Friday, 21 October 1994


New Statesman & Society, 21 October 1994 

Levitating parliament, an anarchist football match and a Smut Fest mark this week's 'Ten Days That Shook The World' festival. But will the likes of Class War ever move beyond the political subculture, asks Paul Anderson

The right-wing tabloids reacted predictably after the police fed them copies of a leaflet supposedly proving that last week's Criminal Justice Bill riot in Hyde Park was all the fault of anarchists – in the words of Chief Superintendent Richard Cullen, "a hardcore of six or seven hundred people... the same old faces who try to hijack all these events".

"Anarchist thugs drew up sick plans to smash cops," screamed the Sun headline above a story reproducing the leaflet, published by the anarchist group Class War, which urged CJB demonstrators to "have a pop at the bill" and advised: "We should pick our own pitch for the battle." The Daily Star described the anarchists as "scum" – "the truncheon is the only law they will respect," it opined – and the Mail splashed "Blueprint for a riot" across its front page, above a lead story billed as the "truth about anarchists who planned the violence weeks before".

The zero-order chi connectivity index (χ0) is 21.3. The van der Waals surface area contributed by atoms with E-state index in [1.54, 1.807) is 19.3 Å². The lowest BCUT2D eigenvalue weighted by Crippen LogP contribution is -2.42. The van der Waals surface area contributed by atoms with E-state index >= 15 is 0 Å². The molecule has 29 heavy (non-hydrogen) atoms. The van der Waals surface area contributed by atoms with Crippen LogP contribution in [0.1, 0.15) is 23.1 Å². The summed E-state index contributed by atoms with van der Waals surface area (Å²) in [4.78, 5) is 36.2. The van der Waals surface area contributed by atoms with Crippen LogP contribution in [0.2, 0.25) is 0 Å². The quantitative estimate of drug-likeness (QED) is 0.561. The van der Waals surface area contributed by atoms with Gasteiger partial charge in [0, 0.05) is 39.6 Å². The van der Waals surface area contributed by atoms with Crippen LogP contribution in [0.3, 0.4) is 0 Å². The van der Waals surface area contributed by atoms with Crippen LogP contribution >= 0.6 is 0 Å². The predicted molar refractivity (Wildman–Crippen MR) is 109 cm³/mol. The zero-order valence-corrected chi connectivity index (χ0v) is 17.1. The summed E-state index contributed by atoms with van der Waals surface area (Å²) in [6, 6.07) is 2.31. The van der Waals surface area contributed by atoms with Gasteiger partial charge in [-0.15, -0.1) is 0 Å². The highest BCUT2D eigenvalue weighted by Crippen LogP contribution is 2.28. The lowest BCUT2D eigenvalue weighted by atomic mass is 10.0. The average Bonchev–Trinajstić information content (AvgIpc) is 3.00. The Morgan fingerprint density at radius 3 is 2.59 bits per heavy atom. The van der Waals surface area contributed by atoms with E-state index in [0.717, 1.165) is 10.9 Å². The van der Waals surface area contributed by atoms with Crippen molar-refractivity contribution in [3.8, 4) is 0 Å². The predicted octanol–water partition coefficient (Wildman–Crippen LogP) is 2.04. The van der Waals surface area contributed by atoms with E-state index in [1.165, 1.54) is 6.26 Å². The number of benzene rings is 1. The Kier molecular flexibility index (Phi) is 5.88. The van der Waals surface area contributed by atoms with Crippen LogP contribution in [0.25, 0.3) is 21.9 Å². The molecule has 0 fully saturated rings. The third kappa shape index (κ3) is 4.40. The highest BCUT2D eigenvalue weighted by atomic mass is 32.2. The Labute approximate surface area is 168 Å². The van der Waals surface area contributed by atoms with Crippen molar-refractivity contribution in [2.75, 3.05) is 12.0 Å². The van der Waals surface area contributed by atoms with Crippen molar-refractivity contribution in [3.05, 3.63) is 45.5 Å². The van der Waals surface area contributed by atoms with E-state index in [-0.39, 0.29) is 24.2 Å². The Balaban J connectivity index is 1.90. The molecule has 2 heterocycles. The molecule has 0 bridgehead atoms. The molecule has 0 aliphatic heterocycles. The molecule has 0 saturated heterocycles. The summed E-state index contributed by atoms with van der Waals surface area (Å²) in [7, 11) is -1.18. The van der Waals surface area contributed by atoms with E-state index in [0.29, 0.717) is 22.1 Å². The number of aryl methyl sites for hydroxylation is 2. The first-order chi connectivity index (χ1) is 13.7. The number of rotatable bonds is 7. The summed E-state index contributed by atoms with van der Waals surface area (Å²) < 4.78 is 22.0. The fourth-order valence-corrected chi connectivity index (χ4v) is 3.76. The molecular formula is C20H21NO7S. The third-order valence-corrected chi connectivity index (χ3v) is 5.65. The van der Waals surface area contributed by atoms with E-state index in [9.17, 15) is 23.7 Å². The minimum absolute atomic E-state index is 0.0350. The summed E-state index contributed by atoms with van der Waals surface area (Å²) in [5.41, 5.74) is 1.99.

It was all sensationalist nonsense, of course. True, Class War had produced and distributed the leaflet. True, there were a few people, some of them members of Class War, who had gone on the demo "tooled up" and looking for an opportunity to "have a pop" – much to the dismay of the march organisers, many of whom are anarchists or direct actionists themselves but of a non-violent kind ("fluffies", as Class War newspaper disdainfully calls them). But the idea that a riot can be "organised" in advance by anyone, let alone by a declining group that has at most a couple of hundred supporters nationally, is ludicrous: what happened in Hyde Park, as Tim Malyon and Steve Platt argued last week in NSS, would not have happened had the police not adopted such stupid tactics.

Still, Class War isn't complaining about the coverage. It never makes a fuss when newspapers claim that it is the shadowy force behind public disorder – which they do regularly. Since the group was set up in 1982, it has been blamed for the 1985 inner-city riots, fighting on CND demonstrations, the 1990 poll tax riot in Trafalgar Square, last year's fracas on the Anti-Nazi League march in Welling and a whole lot more besides. And each time it has revelled in its notoriety. Anarchists feel good when they are portrayed as outlaws, and anyway it's a massive hoot when straight-laced hacks take seriously Class War's comic-book enthusiasm for "working-class" violence againstthecops.